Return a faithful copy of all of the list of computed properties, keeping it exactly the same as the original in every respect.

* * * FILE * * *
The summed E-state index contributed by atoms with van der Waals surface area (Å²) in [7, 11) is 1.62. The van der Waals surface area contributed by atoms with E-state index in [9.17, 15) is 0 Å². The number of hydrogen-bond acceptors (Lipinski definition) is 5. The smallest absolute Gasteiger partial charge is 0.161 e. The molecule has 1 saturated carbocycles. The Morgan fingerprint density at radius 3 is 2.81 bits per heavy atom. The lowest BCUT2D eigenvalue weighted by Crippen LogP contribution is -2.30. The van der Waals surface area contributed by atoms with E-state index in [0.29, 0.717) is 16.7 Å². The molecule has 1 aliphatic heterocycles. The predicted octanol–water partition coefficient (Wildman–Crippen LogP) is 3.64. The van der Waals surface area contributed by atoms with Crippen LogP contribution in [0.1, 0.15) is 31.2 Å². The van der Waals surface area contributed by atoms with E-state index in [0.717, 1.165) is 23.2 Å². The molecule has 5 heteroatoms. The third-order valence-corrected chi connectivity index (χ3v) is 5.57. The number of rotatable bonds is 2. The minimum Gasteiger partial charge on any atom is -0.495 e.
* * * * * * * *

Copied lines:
The summed E-state index contributed by atoms with van der Waals surface area (Å²) in [7, 11) is 1.62. The van der Waals surface area contributed by atoms with E-state index in [9.17, 15) is 0 Å². The number of hydrogen-bond acceptors (Lipinski definition) is 5. The smallest absolute Gasteiger partial charge is 0.161 e. The molecule has 1 saturated carbocycles. The Morgan fingerprint density at radius 3 is 2.81 bits per heavy atom. The lowest BCUT2D eigenvalue weighted by Crippen LogP contribution is -2.30. The van der Waals surface area contributed by atoms with E-state index in [0.29, 0.717) is 16.7 Å². The molecule has 1 aliphatic heterocycles. The predicted octanol–water partition coefficient (Wildman–Crippen LogP) is 3.64. The van der Waals surface area contributed by atoms with Crippen LogP contribution in [0.1, 0.15) is 31.2 Å². The van der Waals surface area contributed by atoms with E-state index in [0.717, 1.165) is 23.2 Å². The molecule has 5 heteroatoms. The third-order valence-corrected chi connectivity index (χ3v) is 5.57. The number of rotatable bonds is 2. The minimum Gasteiger partial charge on any atom is -0.495 e.